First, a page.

Your other comments are also highly significant. They puncture the grand myth that the “Ivies” are private institutions when in fact their vast and ever growing wealth, bloated now to obscene proportions, more and more today give them monopolistic power and unassailable financial advantage, over the entire system of American higher education with ever more power and advantage built on the backs of taxpayers and thoroughly corrupt public policies enacted and maintained by their own elite graduates who pull the levers of power, hand out public monies of this nation, and exempt it from taxation for the benefit of their alma maters.

    Of course, as you point out, this also applies to non-profits such as Inova. Hence the joint venture of Inova / UVa medical center in Northern Virginia is designed to be a cash cow crony monopoly built out of crony capitalism of the worst sort, posing as a great savior working in the public interests. This sounds harsh. It is and it is well deserved. In life one can never separate ways and means from ends. All three, working in collusion, will inevitably corrupt the result, and end up corrupting that end absolutely. For example, the long term chronic problem of infections of patients at UVA hospital.

    To this comment, IZZO replied:
    Good comments from Reed. He’s been trying to light the kindling under this issue for a while and I do hope it gets the fact-based consideration it deserves.”

    End of earlier Quotes from comments made to Jim Bacon’s March 12, 2018 article titled WHAT’S WRONG WITH UVa, and WHAT’S NOT.

  3. Okay, a comment string reprinted within a comment string is just abusing the process, IMHO. None of us are going to read it….

    • For a guy who puts his long titled posts into the comment strings, as well as in the place where they should go and stay, namely in the lists of posts at the top, I am surprised at your complaint. On the other hand this earlier string helps to explain the impact and significance of this particular gift on Va. Tech, and its community, how its characteristics has special impact on both, and potentially also on the donor as well, and also on students educations.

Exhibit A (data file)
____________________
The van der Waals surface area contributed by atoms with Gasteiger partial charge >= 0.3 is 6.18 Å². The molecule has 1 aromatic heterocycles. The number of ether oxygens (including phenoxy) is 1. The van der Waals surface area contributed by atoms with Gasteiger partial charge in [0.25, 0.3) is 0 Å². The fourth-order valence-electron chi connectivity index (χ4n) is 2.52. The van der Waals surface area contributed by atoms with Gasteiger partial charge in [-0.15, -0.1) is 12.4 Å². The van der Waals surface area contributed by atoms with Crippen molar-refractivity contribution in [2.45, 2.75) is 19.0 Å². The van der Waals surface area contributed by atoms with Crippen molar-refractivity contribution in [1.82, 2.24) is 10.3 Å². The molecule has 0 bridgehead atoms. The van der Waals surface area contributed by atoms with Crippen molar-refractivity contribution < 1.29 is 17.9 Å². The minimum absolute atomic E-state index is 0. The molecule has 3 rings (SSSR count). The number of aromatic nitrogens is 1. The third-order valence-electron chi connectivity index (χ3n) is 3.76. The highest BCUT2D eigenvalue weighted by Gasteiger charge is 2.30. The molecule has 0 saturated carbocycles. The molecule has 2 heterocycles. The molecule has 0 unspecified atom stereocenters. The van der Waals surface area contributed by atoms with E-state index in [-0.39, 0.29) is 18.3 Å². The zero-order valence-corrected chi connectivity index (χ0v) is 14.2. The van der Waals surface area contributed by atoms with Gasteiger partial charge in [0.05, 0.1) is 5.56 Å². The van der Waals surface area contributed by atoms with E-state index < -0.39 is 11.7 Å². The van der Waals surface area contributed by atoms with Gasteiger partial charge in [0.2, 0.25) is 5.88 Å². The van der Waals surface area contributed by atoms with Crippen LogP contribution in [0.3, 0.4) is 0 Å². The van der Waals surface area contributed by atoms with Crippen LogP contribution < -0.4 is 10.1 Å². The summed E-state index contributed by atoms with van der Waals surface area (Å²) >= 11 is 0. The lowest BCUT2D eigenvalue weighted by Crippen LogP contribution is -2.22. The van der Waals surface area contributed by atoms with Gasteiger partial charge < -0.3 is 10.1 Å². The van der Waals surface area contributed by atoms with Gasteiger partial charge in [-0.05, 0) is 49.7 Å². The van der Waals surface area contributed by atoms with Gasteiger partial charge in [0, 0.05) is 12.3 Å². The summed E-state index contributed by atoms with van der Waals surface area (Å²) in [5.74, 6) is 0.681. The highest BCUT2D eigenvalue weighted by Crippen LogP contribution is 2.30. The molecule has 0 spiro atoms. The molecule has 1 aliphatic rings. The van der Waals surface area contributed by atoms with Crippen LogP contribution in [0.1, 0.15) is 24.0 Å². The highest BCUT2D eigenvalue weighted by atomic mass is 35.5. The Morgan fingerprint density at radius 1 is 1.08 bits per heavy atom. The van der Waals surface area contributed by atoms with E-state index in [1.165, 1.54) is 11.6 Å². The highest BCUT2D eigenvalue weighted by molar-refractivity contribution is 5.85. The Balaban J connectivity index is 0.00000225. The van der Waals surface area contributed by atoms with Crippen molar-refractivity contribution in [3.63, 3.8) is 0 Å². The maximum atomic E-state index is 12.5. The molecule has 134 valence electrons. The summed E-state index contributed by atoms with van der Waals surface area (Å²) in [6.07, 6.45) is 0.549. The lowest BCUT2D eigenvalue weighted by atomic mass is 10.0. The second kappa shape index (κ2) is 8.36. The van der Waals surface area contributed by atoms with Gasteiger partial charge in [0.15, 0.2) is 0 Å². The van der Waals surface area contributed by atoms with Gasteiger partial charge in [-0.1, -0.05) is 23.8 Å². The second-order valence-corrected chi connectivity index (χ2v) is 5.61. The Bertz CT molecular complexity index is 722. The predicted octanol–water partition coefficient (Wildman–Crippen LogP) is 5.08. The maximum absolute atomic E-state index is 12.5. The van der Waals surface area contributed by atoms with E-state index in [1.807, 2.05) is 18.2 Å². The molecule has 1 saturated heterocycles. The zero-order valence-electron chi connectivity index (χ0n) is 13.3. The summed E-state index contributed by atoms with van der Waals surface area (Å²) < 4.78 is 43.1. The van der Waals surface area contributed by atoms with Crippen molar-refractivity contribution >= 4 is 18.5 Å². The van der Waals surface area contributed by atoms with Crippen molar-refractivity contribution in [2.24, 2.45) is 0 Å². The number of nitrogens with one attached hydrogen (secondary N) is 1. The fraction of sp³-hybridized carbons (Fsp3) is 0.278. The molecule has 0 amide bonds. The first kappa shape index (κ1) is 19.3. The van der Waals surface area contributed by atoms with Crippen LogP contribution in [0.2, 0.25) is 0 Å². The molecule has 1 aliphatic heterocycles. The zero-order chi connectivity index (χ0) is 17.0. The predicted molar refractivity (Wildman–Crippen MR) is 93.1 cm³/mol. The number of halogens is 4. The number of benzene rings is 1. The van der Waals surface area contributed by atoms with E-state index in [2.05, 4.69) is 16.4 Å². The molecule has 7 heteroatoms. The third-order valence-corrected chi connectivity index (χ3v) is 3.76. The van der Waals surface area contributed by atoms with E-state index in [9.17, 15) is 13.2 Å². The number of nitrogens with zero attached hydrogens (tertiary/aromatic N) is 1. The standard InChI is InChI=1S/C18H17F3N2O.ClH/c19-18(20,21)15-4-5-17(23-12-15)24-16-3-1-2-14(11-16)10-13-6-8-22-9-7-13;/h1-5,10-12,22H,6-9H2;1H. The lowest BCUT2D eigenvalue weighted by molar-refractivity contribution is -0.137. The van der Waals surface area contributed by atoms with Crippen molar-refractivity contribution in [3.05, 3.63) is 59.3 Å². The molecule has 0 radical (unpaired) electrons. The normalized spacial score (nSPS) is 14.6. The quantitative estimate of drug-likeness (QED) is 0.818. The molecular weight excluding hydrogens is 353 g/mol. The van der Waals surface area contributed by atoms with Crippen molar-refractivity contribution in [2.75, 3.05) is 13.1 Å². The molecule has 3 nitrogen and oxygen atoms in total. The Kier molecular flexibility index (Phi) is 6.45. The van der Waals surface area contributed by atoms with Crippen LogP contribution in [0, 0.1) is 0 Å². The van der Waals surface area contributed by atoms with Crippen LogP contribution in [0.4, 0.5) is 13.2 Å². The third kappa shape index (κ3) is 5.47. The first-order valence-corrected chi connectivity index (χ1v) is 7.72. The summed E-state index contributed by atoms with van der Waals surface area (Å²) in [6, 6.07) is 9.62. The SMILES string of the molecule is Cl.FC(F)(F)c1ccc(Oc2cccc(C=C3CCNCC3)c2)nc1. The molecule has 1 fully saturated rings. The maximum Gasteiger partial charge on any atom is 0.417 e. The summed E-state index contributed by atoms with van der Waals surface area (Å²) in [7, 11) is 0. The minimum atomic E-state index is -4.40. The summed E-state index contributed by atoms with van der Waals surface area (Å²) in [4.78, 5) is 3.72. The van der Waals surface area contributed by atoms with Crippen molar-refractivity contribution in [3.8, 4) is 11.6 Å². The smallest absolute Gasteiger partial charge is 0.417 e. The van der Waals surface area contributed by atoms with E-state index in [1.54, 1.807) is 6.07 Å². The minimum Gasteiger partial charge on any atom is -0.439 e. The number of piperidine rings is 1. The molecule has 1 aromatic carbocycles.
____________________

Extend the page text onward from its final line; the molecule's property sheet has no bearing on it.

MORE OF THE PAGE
It also helps to explain the special significance and boost the $50 Million gift provides Va. Tech after the $30 million paid out or the VA. Strategic (Research) Investment Fund by UVA to buy one of Virginia Tech’s premiere medical research teams and its leader away from its Biocomplexity Institute of Virginia Tech, and replicate it in Arlington UVa’s Fairfax health center at the Inova Bioinformatics campus., dashing the hopes and resources earlier invested by Va. Tech, its community of researchers, and all of those in that S/W Va. neighborhood who had depended to them.

      Well, the world is complex. And we are blessed to have such brilliance and its fruits, and it potential, among us and in our society. But given all of this, I keep coming back to what does this have to do with the education crisis of American kids, including most all of our college kids, in America.

  4. I just know that a big block of words like that shuts down the readers, sends them looking elsewhere, so I don’t waste much time posting a comment after one of those….1,000 words where 100 would have worked…

    And then there is Larry the Polemicist who thinks Buffet, Gates and now Fralin are the only persons of great wealth “giving back.” when of course the list of such families and foundations is enormous and crosses all ideological lines. But nasty partisan sniping comes first and facts second.

    • Steve-

      I tend to stick with what is relevant to the facts at hand in my view, no matter who is the actor at hand, unless there is a new truth to be learned in it. Perhaps too that is why the article I sited was sited as relevant to the post. I also don’t write to satisfy your tastes, or opinions, Steve, nor do I expect you to write for mine.